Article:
Chan Chan

Chan Chan
Chan chan view, capital of Chimor
Chan chan view1.jpg
Chan chan wall
Chan chan wall
Adobe detail at Chan Chan
Chan Chan
Chan Chan panel
Pelican in chan chan
Chan Chan
Chanchan carvings
From top: Chan chan view, capital of Chimor, Chan Chan walls, Adobe detail at Chan Chan, Panel of warriors detail of wall, Pelican in chan chan, Chan Chan Model, a wall in Chan Chan
Map showing location in Peru
Map showing location in Peru
Shown within Peru
LocationLa Libertad Region, Peru
Coordinates8°6′21″S 79°4′28″W / 8°6′21″S 79°4′28″W / -8.10583; -79.07444
History
Founded850
CulturesChimú culture
Official nameChan Chan Archaeological Zone
TypeCultural
Criteriai, iii
Designated1986 (10th 366
RegionLatin America and the Caribbean
Endangered1986–present

Chan Chan was the largest city of the pre-Columbian era in South America.[1] It is now an archaeological site in La Libertad Region 5 kilometres (3.1 mi) west of Trujillo, Peru.[2]

Chan Chan is located in the mouth of the Moche Valley[3] and was the capital of the historical empire of the Chimor from 900 to 1470,[4] when they were defeated and incorporated into the Inca Empire.[5] Chimor, a conquest state,[3] developed from the Chimú culture which established itself along the Peruvian coast around 1400 AD.[6] In the Chimú tongue, Quingnam, Chan Chan means "Sun Sun;" it was named for its sunny climate which is cooled year round by a southerly breeze.[7]

Chan Chan is in a particularly arid section of the coastal desert of northern Peru.[7] Due to the lack of rain in this area, the major source of water for Chan Chan is in the form of rivers carrying surface runoff from the Andes.[4] This runoff allows for control of land and water through irrigation systems.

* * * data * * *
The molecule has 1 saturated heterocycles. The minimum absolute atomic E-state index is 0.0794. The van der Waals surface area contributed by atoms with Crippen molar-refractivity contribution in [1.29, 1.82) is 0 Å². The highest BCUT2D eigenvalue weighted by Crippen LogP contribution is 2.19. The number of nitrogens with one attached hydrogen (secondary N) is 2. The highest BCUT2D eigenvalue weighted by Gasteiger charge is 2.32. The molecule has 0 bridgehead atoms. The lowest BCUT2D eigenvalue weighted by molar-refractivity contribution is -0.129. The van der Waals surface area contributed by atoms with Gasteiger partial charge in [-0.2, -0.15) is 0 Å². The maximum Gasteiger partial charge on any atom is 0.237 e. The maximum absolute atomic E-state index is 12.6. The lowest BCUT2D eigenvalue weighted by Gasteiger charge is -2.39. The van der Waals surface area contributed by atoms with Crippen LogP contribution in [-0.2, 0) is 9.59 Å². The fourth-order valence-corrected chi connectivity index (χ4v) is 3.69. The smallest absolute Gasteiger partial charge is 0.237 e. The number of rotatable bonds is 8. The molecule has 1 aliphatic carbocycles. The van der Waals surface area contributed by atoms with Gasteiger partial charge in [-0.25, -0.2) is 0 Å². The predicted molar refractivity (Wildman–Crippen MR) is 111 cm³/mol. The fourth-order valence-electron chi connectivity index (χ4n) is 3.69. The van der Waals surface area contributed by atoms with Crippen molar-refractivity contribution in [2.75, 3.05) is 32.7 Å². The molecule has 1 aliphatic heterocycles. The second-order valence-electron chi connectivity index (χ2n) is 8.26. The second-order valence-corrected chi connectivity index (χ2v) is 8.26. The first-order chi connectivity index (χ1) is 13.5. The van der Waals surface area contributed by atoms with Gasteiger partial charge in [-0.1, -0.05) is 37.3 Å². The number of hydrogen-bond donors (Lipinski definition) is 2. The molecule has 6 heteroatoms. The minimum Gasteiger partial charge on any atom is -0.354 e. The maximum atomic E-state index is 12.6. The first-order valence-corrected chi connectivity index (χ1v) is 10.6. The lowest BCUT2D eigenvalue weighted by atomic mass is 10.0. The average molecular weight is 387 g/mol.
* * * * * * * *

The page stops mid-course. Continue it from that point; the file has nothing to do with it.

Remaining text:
The city of Chan Chan spanned 20 km² and had a dense urban center of 6 km² which contained extravagant ciudadelas.[3] Ciudadelas were large architectural masterpieces which housed plazas, storerooms, and burial platforms for the royals.[8] The splendor of these ciudadelas suggests their association with the royal class.[8] Housing for the lower classes of Chan Chan's hierarchical society are known as small, irregular agglutinated rooms (SIARs).[8] Because the lower classes were often artisans whose role in the empire was to produce crafts, many of these SIARs were used as workshops.[8]

The coordinates chosen at right for the location of Chan Chan were determined using "Figure 1: Archaeological Zone of Chan Chan" from Michael West's article, "Community Settlement Patterns at Chan Chan, Peru".[9] In this figure, it can be seen that Verlarde, Laberinto, and Bandelier form the northern border of Chan Chan while Uhle, Chaiguac, Tschudi, and Rivero form its southern flanks.[9] The location chosen for the coordinates is in the center of these cities and so represents a central location for the ruins of Chan Chan amidst this archaeological zone.

Etymology

The name is probably derived from the Quingnam "Jiang" or "Chang" which means Sun, from which Chan-Chan would be literally: Sun-Sun. It is hypothesized that its true meaning would be: Great sun, resplendent Sun, splendid sun or refulgent sun (since a typical feature of the Quingnam language is that the reduplication of a word acquires a new meaning). Another theory says that the name would derive from the term: Shian or Sian. The "Shi" voice translates as Moon and "An" as house, meaning House of the Moon, making known that the Moon was the main deity.